Saturday, September 6, 2014

On Tea: Harney & Sons Hot Cinnamon Spice

Now we’re starting to talk about a “higher class” of bagged teas.  My first experience of Harney & Sons was when they sold them in Barnes and Noble cafes (though I don’t recall if those were still Starbucks at the time).  They had an excellent lavender and chamomile herbal that I really enjoyed (especially when I needed to chill out!) 

Harney is known for their tins as much as for what’s in them.  They look very pretty on a store shelf in those bright tins.  Like Republic of Tea, they have a very wide variety and are also now available in many grocery chains.  Harney do loose as well as bagged teas, but you’re more likely to have to go looking for loose.  Their bagged teas usually come in silk “pyramid” bags.  Now that’s very nice! 

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The shape of the bag, supposedly, has a lot to do with how the tea brews.  Pyramid bags, seen in higher end teas, are meant to give the tea a basically “loose leaf” brew (and are usually used in higher grades and/or less broken leaves).  They’re almost necessary in the case of large flower buds in a tea blend.  Even paper bags pick up on this now with most “better” bags having that flow-through style.

Recently, a tin of Harney & Son’s Hot Cinnamon Spice appeared in my kitchen, as these things sometimes do.  I was starting to think the thing was temporally locked until Christmas because I couldn’t get the lid unstuck for love or money.  I have to say, it was worth getting it open though.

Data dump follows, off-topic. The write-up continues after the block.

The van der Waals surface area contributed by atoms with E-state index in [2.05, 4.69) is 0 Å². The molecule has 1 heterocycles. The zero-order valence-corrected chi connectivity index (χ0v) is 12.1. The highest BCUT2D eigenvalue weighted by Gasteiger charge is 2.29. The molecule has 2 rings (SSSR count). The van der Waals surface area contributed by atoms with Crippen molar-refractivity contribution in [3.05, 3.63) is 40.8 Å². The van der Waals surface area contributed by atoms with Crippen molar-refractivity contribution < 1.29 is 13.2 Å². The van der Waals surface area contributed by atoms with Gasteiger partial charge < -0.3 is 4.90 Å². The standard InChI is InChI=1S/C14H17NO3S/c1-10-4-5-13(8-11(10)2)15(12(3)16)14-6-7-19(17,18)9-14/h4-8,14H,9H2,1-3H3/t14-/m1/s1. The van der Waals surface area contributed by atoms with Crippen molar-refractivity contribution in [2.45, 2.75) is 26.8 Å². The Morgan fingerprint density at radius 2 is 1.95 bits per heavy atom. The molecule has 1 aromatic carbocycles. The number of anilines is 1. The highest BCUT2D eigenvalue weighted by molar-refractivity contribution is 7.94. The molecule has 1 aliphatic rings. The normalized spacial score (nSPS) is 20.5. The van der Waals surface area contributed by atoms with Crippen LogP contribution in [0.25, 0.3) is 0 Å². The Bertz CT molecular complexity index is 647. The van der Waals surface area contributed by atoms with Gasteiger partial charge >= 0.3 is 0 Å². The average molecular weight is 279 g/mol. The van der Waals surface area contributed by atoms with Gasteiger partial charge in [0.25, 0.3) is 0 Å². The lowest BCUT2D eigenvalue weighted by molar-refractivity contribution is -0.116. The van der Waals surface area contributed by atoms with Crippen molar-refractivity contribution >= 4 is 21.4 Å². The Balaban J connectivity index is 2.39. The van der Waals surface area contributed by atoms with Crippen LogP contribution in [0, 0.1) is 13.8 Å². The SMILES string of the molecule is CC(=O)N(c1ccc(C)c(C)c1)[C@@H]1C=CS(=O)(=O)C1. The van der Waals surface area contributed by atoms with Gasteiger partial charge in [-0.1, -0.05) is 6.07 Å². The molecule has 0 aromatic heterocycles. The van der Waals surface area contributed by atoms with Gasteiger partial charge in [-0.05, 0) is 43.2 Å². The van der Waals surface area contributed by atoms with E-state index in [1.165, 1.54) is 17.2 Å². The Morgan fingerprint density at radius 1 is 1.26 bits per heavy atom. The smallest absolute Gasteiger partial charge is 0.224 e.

This tea has a sweet-spiciness not unlike Stash’s Licorice Spice.  At first, I was a bit underwhelmed.  I wasn’t getting much cinnamon or spice out of this.  About halfway through the cup, though, the sweetness appeared full-force.  It may have been the temperature (this is a black tea, so should be brewed at a boil) that canceled out the sweetness, so the next time I make this I’ll probably let it cool in the cup for a few minutes after pouring. 

"Silk" pyramid bag - you can see how the leaves and other ingredients are much larger.
I had my first cup with a little slice of apple pie (the cinnamon goes nicely!) and I’d serve this with just about any sort of sweet, pastry, biscuit, etc.  It would be a good after-dinner/dessert tea, but don’t forget that it is caffeinated (they do have a decaf one available) so how late you’ll want it depends on your caffeine tolerance.  I could see it being nice with a splash of milk as well.  And, of course, the cinnamon is always a good fall-and-winter spice. 

A very nice tea that I’ll give 8.5/10.

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